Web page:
Job hunting amid the pandemic, what to do
By Njeri Maina
With the continued Covid-19 lockdown measures, local industries continue to hurt with some announcing further restructuring measures.
These measures will leave even more people unemployed. With last year’s retrenchment casualties numbering over over a million, one wonders just how big this number can balloon to.
With the fourth wave of Covid-19 touted to be looming, the prevention measures are bound to stay, with the economic situation projected to get worse or stay as it is, before it gets better.
Many Kenyans are complaining of how hard it is to get new jobs, with some claiming that their industries have been rendered defunct while others say that companies are no longer hiring as they try to keep budgets low. But is it all doom and gloom for job seekers?
“The outlook may seem bad, but it is not as bad as people project. Realistically, if there were no jobs, recruiters and job board sites would not have jobs posted almost on the daily.
Jobs are always there, and companies will never stop hiring. The first thing jobseekers need to be aware of is that our market is competitive with a large pool of competent, skilled and qualified professionals.
Therefore, very thin margins of competitive advantage are applied in selecting candidates.
It, therefore, behooves the jobseeker to be at the top of their game,” advises Hillary Chanzu, a recruitment consultant with Brighter Monday.
Secondly, expand your job market reach. “Majority of jobseekers usually tie their job prospects within local boundaries, which could be a narrow pool to secure employment. We forget that jobs are advertised globally.
We have companies which export and import talent across continents. I advise jobseekers to open their job hunting scopes.
There are people still hiring, but you have to keep a positive attitude for you to be able to spot new opportunities,” he adds
Chanzu insists that one has to keep applying for jobs if they are to stand a chance to get a new one, as without applying, the no jobs mantra will be a self-fulfilling prophecy.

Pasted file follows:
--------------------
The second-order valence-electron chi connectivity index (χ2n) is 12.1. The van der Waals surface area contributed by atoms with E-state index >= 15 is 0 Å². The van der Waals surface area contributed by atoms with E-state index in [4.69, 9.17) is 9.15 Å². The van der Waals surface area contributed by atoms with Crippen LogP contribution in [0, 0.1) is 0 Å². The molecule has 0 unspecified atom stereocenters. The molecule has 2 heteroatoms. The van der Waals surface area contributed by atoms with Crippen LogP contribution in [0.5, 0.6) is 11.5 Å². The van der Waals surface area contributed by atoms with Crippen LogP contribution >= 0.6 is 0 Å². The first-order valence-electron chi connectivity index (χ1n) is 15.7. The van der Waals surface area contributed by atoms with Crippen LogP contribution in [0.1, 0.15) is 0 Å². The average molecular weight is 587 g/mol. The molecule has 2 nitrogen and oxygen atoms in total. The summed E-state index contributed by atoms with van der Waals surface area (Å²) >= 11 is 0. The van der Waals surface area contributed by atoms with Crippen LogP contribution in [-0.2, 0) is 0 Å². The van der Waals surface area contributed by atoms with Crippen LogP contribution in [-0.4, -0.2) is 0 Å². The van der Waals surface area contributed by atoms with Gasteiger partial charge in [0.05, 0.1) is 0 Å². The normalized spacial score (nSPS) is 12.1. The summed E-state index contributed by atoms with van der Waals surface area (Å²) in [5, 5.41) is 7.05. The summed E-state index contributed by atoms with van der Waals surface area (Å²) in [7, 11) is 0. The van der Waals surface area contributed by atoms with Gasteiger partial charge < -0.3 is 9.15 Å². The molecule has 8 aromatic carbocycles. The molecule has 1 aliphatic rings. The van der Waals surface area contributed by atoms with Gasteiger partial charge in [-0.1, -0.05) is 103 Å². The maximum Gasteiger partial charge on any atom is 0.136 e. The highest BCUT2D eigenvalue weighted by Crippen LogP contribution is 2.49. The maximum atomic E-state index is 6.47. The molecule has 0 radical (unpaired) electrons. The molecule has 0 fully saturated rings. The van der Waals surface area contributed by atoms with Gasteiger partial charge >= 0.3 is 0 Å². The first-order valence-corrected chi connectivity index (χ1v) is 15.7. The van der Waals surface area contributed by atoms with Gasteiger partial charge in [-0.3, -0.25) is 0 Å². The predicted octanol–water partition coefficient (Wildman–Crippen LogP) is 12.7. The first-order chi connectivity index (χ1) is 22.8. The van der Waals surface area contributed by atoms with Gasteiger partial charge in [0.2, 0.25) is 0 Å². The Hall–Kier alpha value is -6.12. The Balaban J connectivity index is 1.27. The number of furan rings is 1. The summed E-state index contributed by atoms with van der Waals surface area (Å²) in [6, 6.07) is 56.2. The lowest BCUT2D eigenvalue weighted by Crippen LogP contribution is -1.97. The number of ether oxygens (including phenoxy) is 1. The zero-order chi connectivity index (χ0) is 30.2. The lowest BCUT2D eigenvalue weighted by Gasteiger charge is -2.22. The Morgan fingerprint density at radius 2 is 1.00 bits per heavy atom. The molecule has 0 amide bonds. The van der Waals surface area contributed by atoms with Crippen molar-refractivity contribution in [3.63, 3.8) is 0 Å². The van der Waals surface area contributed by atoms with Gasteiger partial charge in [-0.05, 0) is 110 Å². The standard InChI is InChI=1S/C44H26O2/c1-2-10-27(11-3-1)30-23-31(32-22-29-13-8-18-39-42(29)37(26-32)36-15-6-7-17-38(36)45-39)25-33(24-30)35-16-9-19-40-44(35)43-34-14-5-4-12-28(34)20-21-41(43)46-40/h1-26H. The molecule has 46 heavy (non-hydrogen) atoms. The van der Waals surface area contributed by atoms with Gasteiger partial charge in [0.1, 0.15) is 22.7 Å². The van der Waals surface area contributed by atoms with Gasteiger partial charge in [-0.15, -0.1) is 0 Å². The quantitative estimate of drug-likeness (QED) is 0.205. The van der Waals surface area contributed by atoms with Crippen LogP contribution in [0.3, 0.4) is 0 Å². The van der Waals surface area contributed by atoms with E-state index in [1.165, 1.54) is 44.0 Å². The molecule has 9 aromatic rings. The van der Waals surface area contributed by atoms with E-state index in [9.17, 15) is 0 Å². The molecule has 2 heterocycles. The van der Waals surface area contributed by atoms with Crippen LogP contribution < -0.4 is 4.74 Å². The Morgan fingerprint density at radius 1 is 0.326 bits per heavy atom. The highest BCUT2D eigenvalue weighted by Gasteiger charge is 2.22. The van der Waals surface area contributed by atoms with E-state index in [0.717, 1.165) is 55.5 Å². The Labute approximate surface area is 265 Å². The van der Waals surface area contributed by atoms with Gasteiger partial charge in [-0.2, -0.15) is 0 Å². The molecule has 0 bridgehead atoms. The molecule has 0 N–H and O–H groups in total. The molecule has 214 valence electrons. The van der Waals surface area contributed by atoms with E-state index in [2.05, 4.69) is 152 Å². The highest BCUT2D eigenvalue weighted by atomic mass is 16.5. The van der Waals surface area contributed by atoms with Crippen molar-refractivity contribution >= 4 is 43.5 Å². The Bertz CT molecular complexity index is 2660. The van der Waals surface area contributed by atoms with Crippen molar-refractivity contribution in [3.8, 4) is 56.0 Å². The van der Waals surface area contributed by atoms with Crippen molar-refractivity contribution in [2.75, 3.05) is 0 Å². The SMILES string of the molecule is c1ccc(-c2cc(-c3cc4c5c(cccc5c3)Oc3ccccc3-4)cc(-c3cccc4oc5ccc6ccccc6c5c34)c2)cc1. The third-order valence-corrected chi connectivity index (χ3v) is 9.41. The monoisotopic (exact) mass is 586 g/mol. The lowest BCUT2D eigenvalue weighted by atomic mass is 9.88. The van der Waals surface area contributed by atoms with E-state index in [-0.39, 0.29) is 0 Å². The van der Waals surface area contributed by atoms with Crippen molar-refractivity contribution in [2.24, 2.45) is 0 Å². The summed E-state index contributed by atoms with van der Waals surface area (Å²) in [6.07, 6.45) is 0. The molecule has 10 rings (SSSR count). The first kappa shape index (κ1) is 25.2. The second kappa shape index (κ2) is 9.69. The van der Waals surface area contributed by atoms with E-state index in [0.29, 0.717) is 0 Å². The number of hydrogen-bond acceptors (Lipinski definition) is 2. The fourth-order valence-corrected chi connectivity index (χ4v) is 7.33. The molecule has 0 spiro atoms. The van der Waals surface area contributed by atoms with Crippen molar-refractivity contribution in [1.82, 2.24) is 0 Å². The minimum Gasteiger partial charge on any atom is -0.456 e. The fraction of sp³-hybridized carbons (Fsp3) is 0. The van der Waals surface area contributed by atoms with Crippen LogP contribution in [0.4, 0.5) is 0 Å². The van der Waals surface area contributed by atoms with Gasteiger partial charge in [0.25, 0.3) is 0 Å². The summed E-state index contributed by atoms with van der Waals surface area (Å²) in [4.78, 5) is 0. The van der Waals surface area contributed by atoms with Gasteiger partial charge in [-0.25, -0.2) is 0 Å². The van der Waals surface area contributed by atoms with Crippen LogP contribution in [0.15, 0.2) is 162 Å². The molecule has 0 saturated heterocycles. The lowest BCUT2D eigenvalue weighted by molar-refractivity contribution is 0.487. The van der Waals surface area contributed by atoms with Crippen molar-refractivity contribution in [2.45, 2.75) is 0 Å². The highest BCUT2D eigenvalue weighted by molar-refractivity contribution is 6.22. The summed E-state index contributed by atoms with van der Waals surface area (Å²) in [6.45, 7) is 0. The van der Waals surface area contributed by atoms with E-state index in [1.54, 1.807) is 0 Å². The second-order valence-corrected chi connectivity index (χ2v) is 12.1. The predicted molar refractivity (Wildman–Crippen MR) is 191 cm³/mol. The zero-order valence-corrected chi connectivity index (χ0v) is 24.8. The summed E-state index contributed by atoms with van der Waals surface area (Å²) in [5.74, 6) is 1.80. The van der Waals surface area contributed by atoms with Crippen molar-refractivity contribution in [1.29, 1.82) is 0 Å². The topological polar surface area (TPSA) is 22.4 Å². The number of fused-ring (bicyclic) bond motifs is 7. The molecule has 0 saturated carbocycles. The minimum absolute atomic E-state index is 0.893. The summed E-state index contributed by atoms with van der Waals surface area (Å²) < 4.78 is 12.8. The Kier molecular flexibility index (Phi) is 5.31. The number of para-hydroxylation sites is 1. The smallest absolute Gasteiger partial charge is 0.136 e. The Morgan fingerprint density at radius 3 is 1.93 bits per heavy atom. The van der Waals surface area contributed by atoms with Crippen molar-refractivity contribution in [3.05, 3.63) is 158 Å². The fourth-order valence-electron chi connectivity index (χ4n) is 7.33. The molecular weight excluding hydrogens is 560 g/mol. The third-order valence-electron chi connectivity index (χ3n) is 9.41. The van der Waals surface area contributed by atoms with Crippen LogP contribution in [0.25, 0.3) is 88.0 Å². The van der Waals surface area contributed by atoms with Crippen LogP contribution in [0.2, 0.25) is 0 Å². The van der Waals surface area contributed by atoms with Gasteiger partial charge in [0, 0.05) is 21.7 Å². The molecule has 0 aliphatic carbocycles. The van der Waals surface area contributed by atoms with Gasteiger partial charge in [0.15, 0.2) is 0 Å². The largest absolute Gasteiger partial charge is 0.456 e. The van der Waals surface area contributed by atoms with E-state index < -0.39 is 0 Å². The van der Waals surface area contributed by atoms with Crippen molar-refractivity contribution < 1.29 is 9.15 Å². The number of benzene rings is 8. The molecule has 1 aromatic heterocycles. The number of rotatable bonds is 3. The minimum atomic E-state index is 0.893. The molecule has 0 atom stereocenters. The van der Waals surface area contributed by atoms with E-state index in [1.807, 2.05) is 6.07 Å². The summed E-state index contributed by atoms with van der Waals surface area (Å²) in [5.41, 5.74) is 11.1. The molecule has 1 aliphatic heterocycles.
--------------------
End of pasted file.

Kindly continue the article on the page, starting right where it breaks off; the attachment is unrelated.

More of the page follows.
He emphasises on the importance of staying abreast of the industry one is interested in and the changes that may be effected even as one is unemployed.
This information is what will help them restructure their Curriculum Vitaes as well as get any additional skills that may facilitate re-entry into the industry.
Getting additional skills while job seeking is one way to gainfully use the lull time.
Roll with the punches
Lavender Atieno, a customer support agent who landed a job through a recruitment agency completely agrees with Hillary. She talks of the importance of being resilient and putting yourself out there even when one is hit with regret letters.
“Job hunting can be hard. I remember waking up and applying for jobs every single day for almost a year.
I went to over 10 interviews before I landed the job I have now. Thing is, the job market here is pretty competitive, with almost everyone having a degree and a master’s degree as well.
It means that you have to package yourself well to stand out and keep rolling with the punches even when you feel demoralised.
Signing up with a recruiter job site can be one way of cutting the job application time in half, as once you upload your resume, they prompt you when jobs are a match and there is not much you need to do after other than maybe craft a simple cover letter.
Brighter Monday really helped me in this regard,” the English and Literature degree holder explains.
She further reiterates the importance of staying connected with industry players, and keeping on applying for jobs even while working on expanding one’s networks.
While physical meet ups have reduced drastically due to Covid-19 and the associated preventative measures, one can still build strong networks online, Hillary posits.
The adage that your network is your net worth still applies today. Hillary, however, warns jobseekers to be careful as there are many opportunists willing to capitalise on jobseekers’ angst.
As for those looking to move companies or for career development, Hillary talks of the importance of planning, and having an exit strategy complete with a new job before jumping ship.
He talks of the importance of leaving well and handing over well even when one has gotten a new job as the corporate world is tiny and punitive to even the tiniest misconduct.
He talks of the importance of having mentors and coaches to help shape one’s profession and steer them to where they want to be.
Lavender concurs. “Mentorship is such a profound aspect in career development, but it is thoroughly underrated.
If I was mentored early enough, it probably wouldn’t have taken me this long to realise that my field of passion is Public Relations.
I took so many detours only to realise that time was ticking and I had to start afresh to become a certified Public Relations professional.
Do not be like me. Whether employed or unemployed, get that mentor and start working towards your best professional self,” she says in ending.